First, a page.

Published in The Daily Beacon, Monday, March 26, 2007|
In two weeks, we will reach the culmination of the Lenten/Easter season. As we take this time to reflect on the Passion and Resurrection of Christ, I would like to present a two-part series about what makes the Easter holiday so important. Regardless of your own religious beliefs, I hope that these articles will at least give you a deeper appreciation of these events, which have literally split history in half.
Historians estimate the date of Jesus' crucifixion as being around Friday, April 7th, A.D. 30. The religious leaders of the day, jealous of His influence and popularity, had turned Him over to the Roman government to be tried for false charges of sedition. Although the occupying Roman Empire gave the Jews a great deal of freedom in conducting their legal affairs, Roman approval was required for an execution. In order to avoid a riot, and thus preserve his standing with the Emperor, Governor Pontius Pilate reluctantly consented to the crowd's demands to have Jesus crucified.
The first step in this horrible process was a brutal beating with a leather whip, which was called scourging. While Jewish civil law limited the beating to forty lashes, the Romans recognized no such law, and thus were at liberty to beat the person as viciously as they pleased. The beating itself was often fatal. Geikie's "Life of Christ" tells us that:
“Victims condemned to the cross first underwent the hideous torture of the scourge...(Jesus) was beaten at the pleasure of the soldiers, with knots of rope, or plaited leather thongs, armed at the ends with acorn shaped drops of lead, or small sharp pointed bones...Under the fury of the countless stripes, the victims sometimes sank-amidst screams, convulsive leaps, and distortions-into a senseless heap; sometimes died on the spot; sometimes were taken away… to find deliverance in death.”
After the scourging, it was off to the hill known as "The Skull," ("Golgotha" in Aramaic, "Calverius" in Latin). This was the designated place where local executions took place, some by stoning, others by crucifixion. According to Unger's Bible Dictionary, crucifixion was used by a number of ancient civilizations, including the Egyptians and the Persians. It was used by the Romans from the very beginning of their history, until it was eventually abolished by Emperor Constantine. In any scenario, it was reserved for slaves and for the worst kind of criminals.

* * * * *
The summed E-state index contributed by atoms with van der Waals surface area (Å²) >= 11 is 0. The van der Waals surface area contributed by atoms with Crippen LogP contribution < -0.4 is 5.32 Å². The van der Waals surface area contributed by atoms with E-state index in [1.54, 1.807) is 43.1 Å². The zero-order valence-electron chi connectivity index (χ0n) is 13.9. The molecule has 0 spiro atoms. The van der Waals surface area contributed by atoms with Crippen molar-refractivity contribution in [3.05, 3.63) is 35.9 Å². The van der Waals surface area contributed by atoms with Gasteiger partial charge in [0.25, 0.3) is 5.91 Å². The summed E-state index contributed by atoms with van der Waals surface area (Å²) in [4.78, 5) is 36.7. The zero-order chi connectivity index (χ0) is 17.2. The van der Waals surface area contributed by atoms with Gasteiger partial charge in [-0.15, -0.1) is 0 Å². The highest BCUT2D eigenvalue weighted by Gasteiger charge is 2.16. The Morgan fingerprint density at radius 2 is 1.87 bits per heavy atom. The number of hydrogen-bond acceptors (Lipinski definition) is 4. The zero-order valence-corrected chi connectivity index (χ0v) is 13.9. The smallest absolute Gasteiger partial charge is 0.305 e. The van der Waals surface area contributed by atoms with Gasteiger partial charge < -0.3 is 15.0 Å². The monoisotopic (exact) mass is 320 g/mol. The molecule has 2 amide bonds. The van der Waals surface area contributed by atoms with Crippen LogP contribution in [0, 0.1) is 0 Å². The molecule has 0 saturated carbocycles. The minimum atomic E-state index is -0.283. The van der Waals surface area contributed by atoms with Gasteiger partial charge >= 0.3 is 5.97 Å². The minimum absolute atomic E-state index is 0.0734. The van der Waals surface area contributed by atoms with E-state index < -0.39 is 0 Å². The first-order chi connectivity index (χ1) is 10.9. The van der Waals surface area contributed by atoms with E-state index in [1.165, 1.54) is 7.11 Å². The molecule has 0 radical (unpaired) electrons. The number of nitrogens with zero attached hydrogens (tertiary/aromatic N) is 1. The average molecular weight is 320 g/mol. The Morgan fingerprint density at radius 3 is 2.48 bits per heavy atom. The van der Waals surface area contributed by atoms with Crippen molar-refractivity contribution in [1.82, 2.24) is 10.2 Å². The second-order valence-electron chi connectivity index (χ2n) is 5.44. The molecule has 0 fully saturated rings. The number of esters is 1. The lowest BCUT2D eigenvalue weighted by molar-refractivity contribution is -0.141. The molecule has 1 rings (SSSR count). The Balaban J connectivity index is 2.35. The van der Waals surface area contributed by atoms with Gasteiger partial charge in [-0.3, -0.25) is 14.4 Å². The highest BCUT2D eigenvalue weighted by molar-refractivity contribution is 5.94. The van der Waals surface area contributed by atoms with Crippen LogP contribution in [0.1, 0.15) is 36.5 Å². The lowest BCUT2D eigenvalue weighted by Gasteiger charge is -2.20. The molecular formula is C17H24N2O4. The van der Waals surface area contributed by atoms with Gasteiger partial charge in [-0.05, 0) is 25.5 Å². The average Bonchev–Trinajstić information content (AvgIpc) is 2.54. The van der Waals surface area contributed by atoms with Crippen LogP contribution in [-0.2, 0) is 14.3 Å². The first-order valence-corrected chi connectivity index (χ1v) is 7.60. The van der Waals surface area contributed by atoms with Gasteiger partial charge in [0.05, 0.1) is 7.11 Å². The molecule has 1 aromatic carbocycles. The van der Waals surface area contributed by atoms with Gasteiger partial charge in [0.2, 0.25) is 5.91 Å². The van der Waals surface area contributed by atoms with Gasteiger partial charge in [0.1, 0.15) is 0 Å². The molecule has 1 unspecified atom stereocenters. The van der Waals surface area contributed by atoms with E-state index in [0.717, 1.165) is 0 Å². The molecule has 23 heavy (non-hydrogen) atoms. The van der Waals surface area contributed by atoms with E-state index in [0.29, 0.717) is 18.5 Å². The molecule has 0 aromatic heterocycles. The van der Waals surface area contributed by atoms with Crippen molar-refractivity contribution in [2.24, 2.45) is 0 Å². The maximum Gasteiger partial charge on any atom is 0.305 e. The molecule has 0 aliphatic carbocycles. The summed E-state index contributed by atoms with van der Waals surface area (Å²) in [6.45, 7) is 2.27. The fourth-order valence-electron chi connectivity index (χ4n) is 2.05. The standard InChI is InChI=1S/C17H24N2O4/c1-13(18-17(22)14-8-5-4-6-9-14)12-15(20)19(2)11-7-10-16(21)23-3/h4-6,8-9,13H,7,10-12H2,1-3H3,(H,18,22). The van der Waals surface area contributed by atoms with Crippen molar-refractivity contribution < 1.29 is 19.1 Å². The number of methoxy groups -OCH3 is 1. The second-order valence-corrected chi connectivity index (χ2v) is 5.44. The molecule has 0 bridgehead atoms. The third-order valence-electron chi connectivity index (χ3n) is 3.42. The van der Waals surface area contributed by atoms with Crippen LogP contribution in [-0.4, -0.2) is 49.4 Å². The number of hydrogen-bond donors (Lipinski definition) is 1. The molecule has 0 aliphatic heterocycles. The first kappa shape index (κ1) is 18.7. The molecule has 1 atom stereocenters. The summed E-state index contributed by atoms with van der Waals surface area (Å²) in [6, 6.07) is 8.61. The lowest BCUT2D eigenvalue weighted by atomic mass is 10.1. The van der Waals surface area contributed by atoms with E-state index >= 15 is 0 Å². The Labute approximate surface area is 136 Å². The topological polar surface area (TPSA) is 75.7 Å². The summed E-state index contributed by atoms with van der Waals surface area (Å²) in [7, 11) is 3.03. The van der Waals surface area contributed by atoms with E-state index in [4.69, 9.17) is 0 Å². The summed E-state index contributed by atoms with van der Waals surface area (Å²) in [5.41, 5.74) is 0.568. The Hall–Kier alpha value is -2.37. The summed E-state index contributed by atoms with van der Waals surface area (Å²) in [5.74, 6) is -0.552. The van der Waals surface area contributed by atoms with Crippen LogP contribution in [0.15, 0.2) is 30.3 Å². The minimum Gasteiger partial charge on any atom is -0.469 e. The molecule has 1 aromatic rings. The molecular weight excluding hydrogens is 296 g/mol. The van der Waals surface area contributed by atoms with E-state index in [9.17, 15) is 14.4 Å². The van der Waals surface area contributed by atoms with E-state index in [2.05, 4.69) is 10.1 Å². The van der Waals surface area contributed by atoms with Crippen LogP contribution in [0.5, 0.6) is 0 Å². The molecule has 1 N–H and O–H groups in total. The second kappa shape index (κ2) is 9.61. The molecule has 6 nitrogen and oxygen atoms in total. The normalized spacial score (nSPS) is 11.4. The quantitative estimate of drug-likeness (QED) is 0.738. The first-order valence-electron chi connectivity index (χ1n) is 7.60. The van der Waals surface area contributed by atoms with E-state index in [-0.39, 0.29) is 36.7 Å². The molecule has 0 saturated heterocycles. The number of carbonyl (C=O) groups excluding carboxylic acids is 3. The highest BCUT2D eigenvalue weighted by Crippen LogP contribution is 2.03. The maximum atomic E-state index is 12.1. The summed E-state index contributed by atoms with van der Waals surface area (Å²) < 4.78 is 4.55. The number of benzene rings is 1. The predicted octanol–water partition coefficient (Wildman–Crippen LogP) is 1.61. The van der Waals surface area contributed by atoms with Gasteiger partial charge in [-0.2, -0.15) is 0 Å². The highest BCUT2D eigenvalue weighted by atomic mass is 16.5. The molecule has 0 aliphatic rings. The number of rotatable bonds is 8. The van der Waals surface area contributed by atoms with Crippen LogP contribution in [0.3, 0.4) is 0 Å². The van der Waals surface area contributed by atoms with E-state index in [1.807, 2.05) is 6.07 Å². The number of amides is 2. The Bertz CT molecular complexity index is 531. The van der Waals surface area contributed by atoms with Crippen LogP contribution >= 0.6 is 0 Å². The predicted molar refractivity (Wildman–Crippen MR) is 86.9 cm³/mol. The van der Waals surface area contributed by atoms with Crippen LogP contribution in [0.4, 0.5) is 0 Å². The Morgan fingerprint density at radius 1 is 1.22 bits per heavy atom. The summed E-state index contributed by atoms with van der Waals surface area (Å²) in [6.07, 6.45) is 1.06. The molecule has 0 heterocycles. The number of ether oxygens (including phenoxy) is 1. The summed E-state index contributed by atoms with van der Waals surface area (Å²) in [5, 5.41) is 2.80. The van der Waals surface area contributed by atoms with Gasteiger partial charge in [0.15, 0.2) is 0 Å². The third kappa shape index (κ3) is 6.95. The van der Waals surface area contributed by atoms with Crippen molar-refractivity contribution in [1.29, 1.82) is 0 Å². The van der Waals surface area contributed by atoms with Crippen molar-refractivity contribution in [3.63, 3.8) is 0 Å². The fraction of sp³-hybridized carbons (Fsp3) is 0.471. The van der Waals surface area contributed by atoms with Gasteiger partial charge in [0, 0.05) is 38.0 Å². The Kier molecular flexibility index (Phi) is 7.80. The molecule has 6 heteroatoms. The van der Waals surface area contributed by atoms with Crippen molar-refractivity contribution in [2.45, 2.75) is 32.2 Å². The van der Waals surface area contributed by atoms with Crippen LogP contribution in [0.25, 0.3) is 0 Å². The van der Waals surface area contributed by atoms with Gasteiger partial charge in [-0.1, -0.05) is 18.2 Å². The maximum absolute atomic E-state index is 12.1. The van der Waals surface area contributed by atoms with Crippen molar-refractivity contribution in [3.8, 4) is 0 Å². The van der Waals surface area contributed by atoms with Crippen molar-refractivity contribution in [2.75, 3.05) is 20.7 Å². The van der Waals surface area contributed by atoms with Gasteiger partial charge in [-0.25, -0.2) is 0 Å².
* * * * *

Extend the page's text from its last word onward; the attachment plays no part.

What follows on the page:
Large, rusty spikes were driven into the wrists and feet. The cross was then erected, with the person's body suspended about four feet above the ground. What followed was a long, excruciating death so horrible that mere words cannot begin to do it justice. Medical Doctor Gerald H. Bradley gives us a look:
“This was the most agonizing death man could face...He had to support Himself in order to breathe...the flaming pain caused by the spikes hitting the median nerve in the wrists explodes up His arms, into His brain and down His spine. The spike burning through the nerves between the metatarsal bones of the feet jerks His body erect, then the leg muscles convulse and drive His body downward...beating Him against the cross. Air is sucked in, but cannot be exhaled until the buildup carbon dioxide in the lungs and blood stream stimulates breathing to relieve the cramps. Exhaustion, shock, dehydration and paralysis destroy the victim. The heart is barely able to pump the thick blood as each of His billions of cells die one at a time. Prior to His death in all His agony, Jesus is in full control of His mind. He asks the heavenly Father to "Forgive them; for they know not what they do."
If the story ended here, we would have a beautiful account of a man dying as a martyr for His cause, but nothing more. What makes Jesus' death stand out is what occurred three days later: The verifiable, historical reality of His Resurrection! Next week, we will look at a few of the evidences for this remarkable event.